It's also neat to see how the different lower-tier villains get into it. Some of the are approached directly by one of the roundtable guys. Web of Spider-Man and Spectacular, are Doom and the Wizard setting up different guys to go after Spidey (Doom's mostly trying to get a sample of that cosmic energy). Oddly enough, in Amazing Spider-Man, most of the threat comes from Sebastian Shaw, who isn't even part of the group, but is approached about killing Spidey in exchange for the death of the X-Men, and also had a Sentinel project going (and ultimately, Loki fuses all the Sentinels together to destroy a nuclear plant and that's why Spidey got the cosmic powers). Some of them get suckered into it (the U-Foes and Mole Man both go after the West Coast Avengers because they think the Whackos attacked them first), or dropped in with no idea what's going on. Loki basically blinks the Juggernaut out of an English prison and dumps him in New York. Juggy has no idea how it happened or why, but he's fine with smashing stuff until the reason becomes clear. And that's how we got the New Warriors, which is why Acts of Vengeance is the greatest Marvel event thing ever.

Then there are villains no one approached, they decided to get in on it all on their own. New Mutants has a whole bit about Vulture being pissed no one thinks he's worth using, except as a dope to free Nitro so he can wreak havoc. Then Nitro goes and gets punked by Skids, for pete's sake. Moon Knight runs afoul of Killer Shrike and Coachwhip, both of whom spend the entire fight bemoaning the fact they couldn't find anyone better to kill. Which is pretty funny coming from a couple of losers like them. Coachwhip was second-rate even among the Serpent Society, who are hardly the Masters of Evil when it comes to super-villain groups. The first time I ever saw Killer Shrike, he was attacking Spider-Man, believing the Webhead had been sent to get him by some mysterious group, only for Spidey to take him down in three pages, sighing internally the whole time how tired he was of fighting the same foes over and over.

One thing that was kind of nifty was only one guy figured out who was behind everything from the start, and it was the Mad Thinker. Loki - in his role as a mysterious benefactor - offered the guy an escape from jail, and spot on the team, but the Thinker turned him down. Saw a high likelihood of failure, and immediately surmised who he was talking to. It makes a bit of sense the heroes would have so much trouble figuring it out. Even when they can catch one of the people who attacks them, assuming it's one who was directly approached, that person was approached by one of the roundtable. Loki somehow managed to play to all their egos simultaneously, making them all believe it was really each guy's idea, and he was merely a lackey helping them out. Which has the benefit of keeping him in the background, and the heroes chasing after the other guys, not realizing that Doom attacking the Punisher, or the Brothers Grimm attacking Spider-Man are all part of the same plan, hatched by the same person.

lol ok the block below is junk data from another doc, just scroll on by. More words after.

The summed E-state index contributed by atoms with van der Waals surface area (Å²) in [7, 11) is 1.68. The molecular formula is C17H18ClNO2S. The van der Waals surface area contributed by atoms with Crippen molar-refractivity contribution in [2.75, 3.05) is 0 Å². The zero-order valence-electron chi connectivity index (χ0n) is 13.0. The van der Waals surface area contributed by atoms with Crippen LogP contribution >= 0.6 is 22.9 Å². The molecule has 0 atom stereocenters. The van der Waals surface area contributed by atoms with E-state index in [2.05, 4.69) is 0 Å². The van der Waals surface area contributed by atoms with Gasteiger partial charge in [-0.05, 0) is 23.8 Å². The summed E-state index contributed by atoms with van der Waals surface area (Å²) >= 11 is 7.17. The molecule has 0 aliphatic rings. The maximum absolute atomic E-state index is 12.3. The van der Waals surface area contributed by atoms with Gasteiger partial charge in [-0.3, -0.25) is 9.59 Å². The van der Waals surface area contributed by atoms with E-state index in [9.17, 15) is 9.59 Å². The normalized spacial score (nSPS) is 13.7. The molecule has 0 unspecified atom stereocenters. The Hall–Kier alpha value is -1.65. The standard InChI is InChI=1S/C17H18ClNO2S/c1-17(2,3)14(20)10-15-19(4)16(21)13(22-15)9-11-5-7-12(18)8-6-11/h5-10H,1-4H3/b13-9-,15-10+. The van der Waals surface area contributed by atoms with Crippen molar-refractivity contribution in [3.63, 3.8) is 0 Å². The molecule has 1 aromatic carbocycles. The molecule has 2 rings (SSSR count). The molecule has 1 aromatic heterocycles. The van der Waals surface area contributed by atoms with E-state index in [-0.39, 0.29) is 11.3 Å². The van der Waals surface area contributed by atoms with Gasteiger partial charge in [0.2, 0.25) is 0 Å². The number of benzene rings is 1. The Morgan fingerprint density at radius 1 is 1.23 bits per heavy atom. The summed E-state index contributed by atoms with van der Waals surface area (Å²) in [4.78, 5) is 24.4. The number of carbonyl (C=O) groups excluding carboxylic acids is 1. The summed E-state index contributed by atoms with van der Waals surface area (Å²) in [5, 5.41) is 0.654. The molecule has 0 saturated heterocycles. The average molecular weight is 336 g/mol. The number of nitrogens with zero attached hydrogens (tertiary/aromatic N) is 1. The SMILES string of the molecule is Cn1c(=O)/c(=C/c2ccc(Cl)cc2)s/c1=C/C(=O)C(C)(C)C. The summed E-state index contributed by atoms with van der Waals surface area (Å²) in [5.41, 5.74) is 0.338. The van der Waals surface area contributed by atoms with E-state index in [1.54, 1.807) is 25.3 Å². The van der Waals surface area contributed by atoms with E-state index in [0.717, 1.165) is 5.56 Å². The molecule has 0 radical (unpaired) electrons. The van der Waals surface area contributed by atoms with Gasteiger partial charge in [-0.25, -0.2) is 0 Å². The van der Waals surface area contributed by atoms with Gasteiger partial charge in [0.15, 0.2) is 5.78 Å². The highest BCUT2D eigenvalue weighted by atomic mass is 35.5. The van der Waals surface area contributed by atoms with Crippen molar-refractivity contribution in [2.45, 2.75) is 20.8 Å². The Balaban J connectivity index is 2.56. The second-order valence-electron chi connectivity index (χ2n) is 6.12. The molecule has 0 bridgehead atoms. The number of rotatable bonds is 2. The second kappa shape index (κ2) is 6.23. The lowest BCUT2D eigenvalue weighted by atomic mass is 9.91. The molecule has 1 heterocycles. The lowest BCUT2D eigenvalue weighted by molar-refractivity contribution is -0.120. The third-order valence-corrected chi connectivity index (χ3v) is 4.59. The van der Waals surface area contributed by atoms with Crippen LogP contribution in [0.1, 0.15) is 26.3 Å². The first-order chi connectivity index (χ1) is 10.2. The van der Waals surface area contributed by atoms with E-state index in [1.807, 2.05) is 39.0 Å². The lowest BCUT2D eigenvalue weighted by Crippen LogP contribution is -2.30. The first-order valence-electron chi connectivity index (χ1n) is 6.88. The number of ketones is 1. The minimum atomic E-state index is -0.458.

I don't know, it'll be a process, but it's been fun to go back and reread the books. A lot of them I hadn't read since right after I bought them. But a lot of them have a tone that suggests the creators know this is a little silly, but they're having a good time with it. Quasar, for example, treats some of the threats as serious, Absorbing Man with the power of the Quantum Bands, but it doesn't insult your intelligence by treating Venom like a real threat to Wendell Vaughn. They put him on the cover, possibly as a joking sales boost thing, and Quasar takes him out in the first two pages, then goes on to have slightly greater trouble with Klaw, before getting stuck chasing the Living Laser into the Watcher's digs, only to get sidetracked by the Red Ghost. None of these guys are really on Quasar's level, but he's trying to be polite and careful, and each villain keeps popping up to attack while he's preoccupied with the previous one, so he only ends up with one by the end of the whole thing.

In most cases, the ongoing plotlines are treated as being more serious, and these attacks by unfamiliar super-villains are intrusions that highlight those problems. The Avengers are scattered and preoccupied with their own problems, so no one can show up to defend the Hydrobase, or they have to fight Freedom Force with a bunch of people unaccustomed to working together. Having Cosmic Power amplifies Spidey's usual concerns about power and responsibility. Daredevil's trying to figure out what the hell's gone wrong with his life, whether the problem is that he doesn't want to care about others, or that he still does. And here comes an Ultron who can't reconcile all the different views in its mind, it's issues as creator and created, which makes it a danger to itself and others. The X-Men are scattered, which makes Psylocke easy prey for the Hand and Mandarin, and Logan still hasn't recovered from the thrashing Lady Deathstrike and the Reavers gave him. And everyone else thinks they're dead, so no one's on the lookout to see if they're in trouble.

Some of the stories work better than others, some of the art is much stronger, but it really does hold together pretty well. There's a common sense of the heroes being caught flatfooted by it all, and struggling to figure out what's happening. Meanwhile, there's tons of property damage (since Damage Control has been purchased by entities that gutted its effectiveness in their own mini-series). That the damage isn't being rapidly fixed, raises public concern, which plays into the whole arc about the Registration Act. Most critically, the creative teams are able to, as I mentioned above, use the thing as part of their ongoing plots. The stories they were telling don't come screeching to a halt for the duration. They keep moving in the background (like Immortus' plans for the Scarlet Witch), or they stay in the foreground and absorb the event into them. Which is not something I feel a lot of books these days can manage. Some writers can (bringing up Civil War again, I still contend Nicieza on Cable/Deadpool, and Peter David on X-Factor did just fine using it, without letting the stories they wanted to tell be derailed).